Tag:Tampa Bay Rays
Posted on: March 19, 2010 10:41 am
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Insurance Policy

Last year the Tampa Bay Rays were looking for certain things in the off season that they assumed they had when they picked up Pat Burrell's 26 HR per season average and 90 RBI's. They knew his batting average would be low, but would accept the offensive production. Unfortunately, as local fans know all too well, Pat Burrell did not live up to his expectations last year. For various reasons his numbers dropped and due to injuries he had his fewest at bats since his rookie season. So what can a cash strapped team like the Rays do? They have to hold on and put their faith back in a driven Pat Burrell and they have to keep in mind they can't afford another season of low production. Basically, the Rays need insurance. Say hello to Hank Blalock.

    Hank Blalock was easily the Rays biggest free agent acquisition. He is still relatively young and he has put up Pat Burrell-esque numbers. Blalock's career .269 batting average is better than Burrell's .254. Blalock has hit for 25 homers or more 4 times in his 9 year career. His RBI aren't as high as Burrell's but Blalock has cracked 110 RBI in a season. In the same amount of games last year both players had similar numbers. Low batting averages, high strikeout rates, 60-70 RBI range. Where they differed were the home runs. Burrell had 14, nearly half as many as the 30 the season prior. Blalock had 25, more on par with his better career years. He had his prior two seasons shortened by injuries as he played a combined 123 games batting .290 22 HR's and 71 RBI. In a lineup this potent, those home runs can add on a lot more RBI.

 Should Hank Blalock crack the roster on Opening Day, there is a great chance he could be counted on to fill roles shared through the years by Eric Hinske, Gabe Gross, Gabe Kaplar and at other times, Ben Zobrist. Similar to how Zobrist found his way into the starting lineup, Blalock is capable of handling platoons throughout the corners of the infield. On days when Carlos Pena or Evan Longoria would need to catch a break, he could fill in and still replace some of the power in the lineup. Another example, although extreme is today's projected lineup of Blalock at first, Pena at DH, and Burrell at right. The more realistic lineup would involve either Blalock or Burrell at DH.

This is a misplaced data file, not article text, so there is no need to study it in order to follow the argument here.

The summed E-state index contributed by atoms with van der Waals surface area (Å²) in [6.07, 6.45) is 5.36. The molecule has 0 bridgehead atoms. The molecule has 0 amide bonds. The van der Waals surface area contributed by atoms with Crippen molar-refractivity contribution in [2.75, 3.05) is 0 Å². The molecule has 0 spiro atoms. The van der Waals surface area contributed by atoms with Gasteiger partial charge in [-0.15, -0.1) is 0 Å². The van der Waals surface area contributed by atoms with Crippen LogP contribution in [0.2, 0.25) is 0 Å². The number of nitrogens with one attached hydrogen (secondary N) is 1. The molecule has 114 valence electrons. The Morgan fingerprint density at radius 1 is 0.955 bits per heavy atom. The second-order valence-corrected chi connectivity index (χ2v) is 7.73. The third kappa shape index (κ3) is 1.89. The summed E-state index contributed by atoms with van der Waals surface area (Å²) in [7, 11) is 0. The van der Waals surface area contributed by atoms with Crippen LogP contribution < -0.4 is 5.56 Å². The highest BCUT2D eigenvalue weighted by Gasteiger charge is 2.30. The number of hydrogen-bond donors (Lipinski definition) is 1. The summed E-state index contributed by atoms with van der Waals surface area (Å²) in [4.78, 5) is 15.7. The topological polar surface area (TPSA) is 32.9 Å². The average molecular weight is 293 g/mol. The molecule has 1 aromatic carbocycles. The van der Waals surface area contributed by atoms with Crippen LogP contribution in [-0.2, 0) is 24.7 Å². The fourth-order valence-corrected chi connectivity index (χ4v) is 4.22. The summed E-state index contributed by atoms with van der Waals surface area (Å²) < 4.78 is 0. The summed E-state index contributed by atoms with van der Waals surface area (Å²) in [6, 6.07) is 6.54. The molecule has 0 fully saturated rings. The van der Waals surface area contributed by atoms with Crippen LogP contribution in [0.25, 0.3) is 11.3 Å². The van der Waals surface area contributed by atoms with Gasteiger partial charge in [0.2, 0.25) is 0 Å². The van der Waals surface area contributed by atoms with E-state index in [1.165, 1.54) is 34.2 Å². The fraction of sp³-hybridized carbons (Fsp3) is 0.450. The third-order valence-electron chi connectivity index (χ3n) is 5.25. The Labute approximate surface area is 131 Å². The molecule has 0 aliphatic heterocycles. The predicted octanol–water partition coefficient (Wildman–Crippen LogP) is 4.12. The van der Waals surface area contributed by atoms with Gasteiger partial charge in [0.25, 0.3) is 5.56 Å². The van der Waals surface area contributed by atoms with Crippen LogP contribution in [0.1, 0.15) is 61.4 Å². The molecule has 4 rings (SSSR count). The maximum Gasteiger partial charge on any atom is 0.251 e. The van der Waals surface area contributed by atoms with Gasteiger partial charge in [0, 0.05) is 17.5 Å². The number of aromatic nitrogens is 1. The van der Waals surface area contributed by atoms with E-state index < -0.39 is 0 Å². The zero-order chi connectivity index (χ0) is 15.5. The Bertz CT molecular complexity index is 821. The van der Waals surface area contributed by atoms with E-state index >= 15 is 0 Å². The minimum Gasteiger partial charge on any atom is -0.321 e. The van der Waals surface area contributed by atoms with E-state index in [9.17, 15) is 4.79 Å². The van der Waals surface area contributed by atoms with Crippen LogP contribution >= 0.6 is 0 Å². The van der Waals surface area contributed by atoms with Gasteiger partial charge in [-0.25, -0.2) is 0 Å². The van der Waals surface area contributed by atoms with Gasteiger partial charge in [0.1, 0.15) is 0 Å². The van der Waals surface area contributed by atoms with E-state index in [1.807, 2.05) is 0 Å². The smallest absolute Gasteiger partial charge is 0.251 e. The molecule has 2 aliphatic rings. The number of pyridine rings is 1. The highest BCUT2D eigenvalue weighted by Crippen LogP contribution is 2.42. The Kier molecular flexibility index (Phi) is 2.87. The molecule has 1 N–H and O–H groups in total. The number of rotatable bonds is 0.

It's important that at least one of these two fulfill their expectations and ideal that BOTH would perform up to par. The addition of Blalock could once again make Matt Silverman and Andrew Friedman look like genius' if it were to pay off.
Posted on: January 25, 2010 9:13 pm
 

Not a Solution.

I read an article today hinting at the possibilty that the Rays will be relocating out of the Tampa Bay area. Apparently, someone is making a push for an Orlando, Florida baseball team. Apparently, Tampa and Miami , as well as the many Spring Training MLB teams, are not enough of an attraction for baseball enthusiasts. Despite the poor attendance of the  two time World Series Marlins and the World Series runner up Rays, Orlando feels that Florida has a strong local following for consistent baseball. The problem that no one seems to understand, is that there is no market in Florida for any "hometown" team. There IS NO hometown team! Florida is a great baseball market for out of state teams. Florida is considered the retirement state and often the climate brings down many young northerners. I myself have gone from Florida to California and back, and I have had three friends move to the very city I live in. Neither are Tampa Bay ANYTHING fans. Don't get me wrong, they like Tampa Bay and they root for them when "their team is not playing" but they are not going to be scooping up season tickets anytime soon. If the team is winning they may go to a few more games, but if things are a little tight they will cut back. If the team isn't playing so well, why show up to watch a stinker? They aren't 'their' team anyway, right? It took the Buccaneers nearly 25 years to get the loyal fan support and with the last playoff win coming in 2002, Bucs fans aren't exactly rushing to the gates. The Tampa Bay Rays organization came in with a great business plan and it (thus far) has worked their way on the field. Unfortunately, they didn't anticipate a terrible economy paired with a long drive, a tin can of a "ballpark", and transplant fans. It seems no one takes the time to consider that Florida is unlike ANY OTHER state in the sports market. Pittsburgh baseball fans don't show up because they haven't had a wining product in decades. Detroit football fans don't show up because their team has never even sniffed a Super Bowl appearance. The JACKSONVILLE Jaguars' fans are souring over a franchise that hasn't seen a Pro Bowl in thier existence. It's Florida. Come for the beaches, come for the weather, come for the low taxes. The Ray's are probably going to move at some point or another. It sounds like a general comment, but successful states, like Dallas, Washington, New York, and California have always had a good fan base. Of course, all these teams have multiple championships in various sports. Is it possible both go hand in hand? Yes, of course, but which comes first? I think consistent and prolonged success brings the fans and ultimately, keeps the fans interested. One Super Bowl, One World Series APPEARANCE, one Stanley Cup. Those are the Big Three American Team Sports. Our teams have been in existence for less than 40 years. It will take another 10 years and/or multiple championships for the Buccaneers to gain a diehard fan base. It will take longer for hocket and baseball fans. It is what it is and in reality, it's possible that sports slowly trickle out of Florida and into states with their own identity.
 
 
 
 
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